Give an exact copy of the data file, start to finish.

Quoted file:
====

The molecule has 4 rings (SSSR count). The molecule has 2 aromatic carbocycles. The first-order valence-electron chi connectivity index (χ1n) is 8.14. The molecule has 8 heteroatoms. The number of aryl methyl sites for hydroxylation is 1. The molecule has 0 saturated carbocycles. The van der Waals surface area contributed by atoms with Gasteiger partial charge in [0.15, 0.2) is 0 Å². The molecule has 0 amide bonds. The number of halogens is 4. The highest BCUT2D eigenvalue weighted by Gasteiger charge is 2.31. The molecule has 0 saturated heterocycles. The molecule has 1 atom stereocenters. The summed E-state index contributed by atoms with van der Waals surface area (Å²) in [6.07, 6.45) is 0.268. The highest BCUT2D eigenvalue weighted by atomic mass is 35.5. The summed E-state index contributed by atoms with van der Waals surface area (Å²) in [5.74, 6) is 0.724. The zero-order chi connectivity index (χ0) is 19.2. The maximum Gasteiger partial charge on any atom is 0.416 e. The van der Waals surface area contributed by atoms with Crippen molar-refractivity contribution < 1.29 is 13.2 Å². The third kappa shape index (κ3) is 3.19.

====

The molecule has 4 rings (SSSR count). The molecule has 2 aromatic carbocycles. The first-order valence-electron chi connectivity index (χ1n) is 8.14. The molecule has 8 heteroatoms. The number of aryl methyl sites for hydroxylation is 1. The molecule has 0 saturated carbocycles. The van der Waals surface area contributed by atoms with Gasteiger partial charge in [0.15, 0.2) is 0 Å². The molecule has 0 amide bonds. The number of halogens is 4. The highest BCUT2D eigenvalue weighted by Gasteiger charge is 2.31. The molecule has 0 saturated heterocycles. The molecule has 1 atom stereocenters. The summed E-state index contributed by atoms with van der Waals surface area (Å²) in [6.07, 6.45) is 0.268. The highest BCUT2D eigenvalue weighted by atomic mass is 35.5. The summed E-state index contributed by atoms with van der Waals surface area (Å²) in [5.74, 6) is 0.724. The zero-order chi connectivity index (χ0) is 19.2. The maximum Gasteiger partial charge on any atom is 0.416 e. The van der Waals surface area contributed by atoms with Crippen molar-refractivity contribution < 1.29 is 13.2 Å². The third kappa shape index (κ3) is 3.19.